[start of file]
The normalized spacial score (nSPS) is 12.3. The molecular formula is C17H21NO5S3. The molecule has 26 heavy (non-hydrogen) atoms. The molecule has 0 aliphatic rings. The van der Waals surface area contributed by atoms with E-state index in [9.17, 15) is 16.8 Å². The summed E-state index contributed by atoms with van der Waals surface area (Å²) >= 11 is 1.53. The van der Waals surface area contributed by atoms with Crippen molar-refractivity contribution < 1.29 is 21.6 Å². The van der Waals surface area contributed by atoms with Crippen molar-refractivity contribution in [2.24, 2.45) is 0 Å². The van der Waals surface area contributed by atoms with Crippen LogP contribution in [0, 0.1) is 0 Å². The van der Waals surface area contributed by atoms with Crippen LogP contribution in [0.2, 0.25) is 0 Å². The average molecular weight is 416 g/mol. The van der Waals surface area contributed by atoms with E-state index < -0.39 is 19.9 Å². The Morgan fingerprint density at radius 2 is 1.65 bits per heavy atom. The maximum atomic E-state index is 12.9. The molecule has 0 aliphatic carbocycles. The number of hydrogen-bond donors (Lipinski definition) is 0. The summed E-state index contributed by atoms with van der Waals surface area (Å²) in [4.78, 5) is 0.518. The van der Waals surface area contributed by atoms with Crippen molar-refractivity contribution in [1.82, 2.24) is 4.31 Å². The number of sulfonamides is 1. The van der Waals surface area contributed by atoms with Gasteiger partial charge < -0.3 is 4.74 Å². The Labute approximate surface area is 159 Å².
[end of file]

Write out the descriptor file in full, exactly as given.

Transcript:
The normalized spacial score (nSPS) is 12.3. The molecular formula is C17H21NO5S3. The molecule has 26 heavy (non-hydrogen) atoms. The molecule has 0 aliphatic rings. The van der Waals surface area contributed by atoms with E-state index in [9.17, 15) is 16.8 Å². The summed E-state index contributed by atoms with van der Waals surface area (Å²) >= 11 is 1.53. The van der Waals surface area contributed by atoms with Crippen molar-refractivity contribution < 1.29 is 21.6 Å². The van der Waals surface area contributed by atoms with Crippen molar-refractivity contribution in [2.24, 2.45) is 0 Å². The van der Waals surface area contributed by atoms with Crippen LogP contribution in [0, 0.1) is 0 Å². The van der Waals surface area contributed by atoms with Crippen LogP contribution in [0.2, 0.25) is 0 Å². The average molecular weight is 416 g/mol. The van der Waals surface area contributed by atoms with E-state index < -0.39 is 19.9 Å². The Morgan fingerprint density at radius 2 is 1.65 bits per heavy atom. The maximum atomic E-state index is 12.9. The molecule has 0 aliphatic carbocycles. The number of hydrogen-bond donors (Lipinski definition) is 0. The summed E-state index contributed by atoms with van der Waals surface area (Å²) in [4.78, 5) is 0.518. The van der Waals surface area contributed by atoms with Crippen molar-refractivity contribution in [1.82, 2.24) is 4.31 Å². The number of sulfonamides is 1. The van der Waals surface area contributed by atoms with Gasteiger partial charge < -0.3 is 4.74 Å². The Labute approximate surface area is 159 Å².